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Otter and Luna get it; let's hope the other Land Board members will, too

Otter and Luna get it; let's hope the other Land Board members will, too

Wayne Hoffman
July 9, 2011
Wayne Hoffman
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July 9, 2011

It's good to see two of our elected officials commenting on and disavowing a controversial action they took last year that gave the state ownership of a private business in direct competition with the private sector. Asked recently by IdahoReporter.com whether the state should have purchased Affordable Storage in Boise, Gov. Butch Otter second-guessed the vote he made almost a year ago to do so and said "no." Superintendent of Public Instruction Tom Luna agrees his own affirmative vote was incorrect. Kudos to them.

The five-member Land Board purchased Affordable Storage for $2.7 million. At the time, the board said the purchase would fulfill the constitution's requirement that the state maximize the return on its land investments. Defenders of free market capitalism correctly asserted that the state government would be competing against the private sector, and the private sector would be at an obvious disadvantage.

"I think that was a mistake," Otter, the Land Board chairman, now says. "But, I'm the first to admit it. I sat right there and asked a bunch of questions about it. And, it's not a mistake we're ever likely to make again."

Luna agrees and said he wants to figure out a way to unload Affordable Storage from the state's portfolio. Meanwhile Land Board member Lawrence Wasden, the state's attorney general, told the Idaho Business Review, "I don't think it was a mistake. (Affordable Storage) fits all the criteria" of what they want in the state's asset portfolio. State Controller Donna Jones gave a mixed answer , saying, "I’m not at all comfortable with government being in competition with private enterprise. However, Idaho law and our Constitution require the board to act with undivided loyalty and to generate the maximum return possible for the endowment beneficiaries. "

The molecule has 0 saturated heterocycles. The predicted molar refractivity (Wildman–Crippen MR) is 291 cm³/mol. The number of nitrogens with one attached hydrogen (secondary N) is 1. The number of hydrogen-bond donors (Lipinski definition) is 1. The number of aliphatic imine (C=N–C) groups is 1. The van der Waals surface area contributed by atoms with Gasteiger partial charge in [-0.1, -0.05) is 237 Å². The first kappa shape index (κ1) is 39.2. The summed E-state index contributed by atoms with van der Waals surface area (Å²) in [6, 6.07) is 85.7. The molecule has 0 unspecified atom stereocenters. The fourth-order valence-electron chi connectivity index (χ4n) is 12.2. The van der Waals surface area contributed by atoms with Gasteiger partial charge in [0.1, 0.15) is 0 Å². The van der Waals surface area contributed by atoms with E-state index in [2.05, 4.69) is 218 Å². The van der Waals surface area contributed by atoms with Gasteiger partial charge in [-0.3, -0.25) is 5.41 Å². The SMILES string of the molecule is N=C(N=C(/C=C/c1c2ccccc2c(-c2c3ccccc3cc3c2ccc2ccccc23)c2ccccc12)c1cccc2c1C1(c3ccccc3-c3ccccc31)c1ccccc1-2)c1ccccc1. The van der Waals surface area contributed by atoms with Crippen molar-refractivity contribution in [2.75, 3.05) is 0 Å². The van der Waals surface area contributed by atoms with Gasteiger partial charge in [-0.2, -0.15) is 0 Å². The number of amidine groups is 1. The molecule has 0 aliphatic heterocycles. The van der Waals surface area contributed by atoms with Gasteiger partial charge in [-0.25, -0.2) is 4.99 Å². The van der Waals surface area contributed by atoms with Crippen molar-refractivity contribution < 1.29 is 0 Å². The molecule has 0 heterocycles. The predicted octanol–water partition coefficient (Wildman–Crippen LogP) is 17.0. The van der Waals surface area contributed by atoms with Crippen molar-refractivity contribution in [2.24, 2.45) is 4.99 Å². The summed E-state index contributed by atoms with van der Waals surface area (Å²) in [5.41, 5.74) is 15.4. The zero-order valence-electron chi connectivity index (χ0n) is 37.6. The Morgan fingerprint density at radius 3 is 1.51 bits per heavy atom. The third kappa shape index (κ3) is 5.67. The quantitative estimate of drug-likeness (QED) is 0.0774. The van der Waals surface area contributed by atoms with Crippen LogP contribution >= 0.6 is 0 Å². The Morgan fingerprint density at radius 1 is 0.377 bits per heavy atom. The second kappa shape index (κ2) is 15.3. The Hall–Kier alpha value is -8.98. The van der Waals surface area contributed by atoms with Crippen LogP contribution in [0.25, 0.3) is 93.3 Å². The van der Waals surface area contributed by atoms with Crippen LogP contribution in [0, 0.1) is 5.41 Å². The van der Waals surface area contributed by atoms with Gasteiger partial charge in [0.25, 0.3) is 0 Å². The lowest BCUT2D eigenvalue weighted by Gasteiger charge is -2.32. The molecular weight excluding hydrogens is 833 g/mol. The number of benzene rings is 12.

Secretary of State Ben Ysursa has yet to comment on the issue.

I think Jones and Wasden are misreading the constitutional mandate. If their ideas were carried out their logical conclusion, the state government would have an obligation to look for Idaho's top-performing companies, store fronts and hotdog carts and buy every last one of them. I also think proponents of this government investment overstate the enormity of Affordable Storage's success. We don't know, and probably never will know, which storage businesses failed to expand, failed to hire new employees or laid some off, failed to give raises or make new investments as a result of the government's tinkering in the marketplace.

A bill was introduced in the last legislative session to block the state government from again entering into competition with the private sector. Reps. Grant Burgoyne and John Vander Woude wisely championed the proposal and continue to support efforts to block further investments in new commercial enterprises.

In 1960, the Idaho Supreme Court rendered a ruling that noted the disparity between private- and government-run business.

"If the state-favored industries were successfully managed, private enterprise would of necessity be forced out, and the state, through its municipalities, would increasingly become involved in promoting, sponsoring, regulating and controlling private business, and our free private enterprise economy would be replaced by socialism," the court wrote. "The constitutions of both state and nation were founded upon a capitalistic private enterprise economy and were designed to protect and foster private property and private initiative."

Otter and Luna get it. Let's hope the rest of the Land Board will, too.

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